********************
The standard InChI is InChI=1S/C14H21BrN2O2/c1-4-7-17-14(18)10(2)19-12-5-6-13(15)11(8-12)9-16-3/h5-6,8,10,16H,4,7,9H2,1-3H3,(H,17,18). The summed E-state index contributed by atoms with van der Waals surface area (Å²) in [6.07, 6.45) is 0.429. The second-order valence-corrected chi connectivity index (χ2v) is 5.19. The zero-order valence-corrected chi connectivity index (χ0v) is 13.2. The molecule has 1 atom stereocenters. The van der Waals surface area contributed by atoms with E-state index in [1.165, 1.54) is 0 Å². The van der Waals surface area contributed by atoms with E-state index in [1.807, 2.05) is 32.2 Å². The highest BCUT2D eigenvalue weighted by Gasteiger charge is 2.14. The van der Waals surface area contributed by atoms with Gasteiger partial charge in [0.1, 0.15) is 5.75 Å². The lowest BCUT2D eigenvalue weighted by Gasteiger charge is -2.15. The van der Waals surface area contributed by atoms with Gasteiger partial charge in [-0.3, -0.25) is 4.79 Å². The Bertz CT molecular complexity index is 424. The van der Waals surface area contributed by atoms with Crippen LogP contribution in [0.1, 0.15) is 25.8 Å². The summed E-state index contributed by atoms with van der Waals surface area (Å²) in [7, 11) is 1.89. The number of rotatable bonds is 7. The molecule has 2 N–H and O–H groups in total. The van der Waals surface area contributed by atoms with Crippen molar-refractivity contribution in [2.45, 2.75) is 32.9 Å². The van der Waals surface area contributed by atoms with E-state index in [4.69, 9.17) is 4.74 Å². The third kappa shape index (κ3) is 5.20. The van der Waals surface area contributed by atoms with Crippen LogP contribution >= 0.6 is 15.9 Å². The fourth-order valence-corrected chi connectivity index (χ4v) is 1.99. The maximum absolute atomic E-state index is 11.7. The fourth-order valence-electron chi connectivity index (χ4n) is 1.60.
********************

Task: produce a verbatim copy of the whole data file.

The standard InChI is InChI=1S/C14H21BrN2O2/c1-4-7-17-14(18)10(2)19-12-5-6-13(15)11(8-12)9-16-3/h5-6,8,10,16H,4,7,9H2,1-3H3,(H,17,18). The summed E-state index contributed by atoms with van der Waals surface area (Å²) in [6.07, 6.45) is 0.429. The second-order valence-corrected chi connectivity index (χ2v) is 5.19. The zero-order valence-corrected chi connectivity index (χ0v) is 13.2. The molecule has 1 atom stereocenters. The van der Waals surface area contributed by atoms with E-state index in [1.165, 1.54) is 0 Å². The van der Waals surface area contributed by atoms with E-state index in [1.807, 2.05) is 32.2 Å². The highest BCUT2D eigenvalue weighted by Gasteiger charge is 2.14. The van der Waals surface area contributed by atoms with Gasteiger partial charge in [0.1, 0.15) is 5.75 Å². The lowest BCUT2D eigenvalue weighted by Gasteiger charge is -2.15. The van der Waals surface area contributed by atoms with Gasteiger partial charge in [-0.3, -0.25) is 4.79 Å². The Bertz CT molecular complexity index is 424. The van der Waals surface area contributed by atoms with Crippen LogP contribution in [0.1, 0.15) is 25.8 Å². The summed E-state index contributed by atoms with van der Waals surface area (Å²) in [7, 11) is 1.89. The number of rotatable bonds is 7. The molecule has 2 N–H and O–H groups in total. The van der Waals surface area contributed by atoms with Crippen molar-refractivity contribution in [2.45, 2.75) is 32.9 Å². The van der Waals surface area contributed by atoms with E-state index in [4.69, 9.17) is 4.74 Å². The third kappa shape index (κ3) is 5.20. The van der Waals surface area contributed by atoms with Crippen LogP contribution >= 0.6 is 15.9 Å². The fourth-order valence-corrected chi connectivity index (χ4v) is 1.99. The maximum absolute atomic E-state index is 11.7. The fourth-order valence-electron chi connectivity index (χ4n) is 1.60.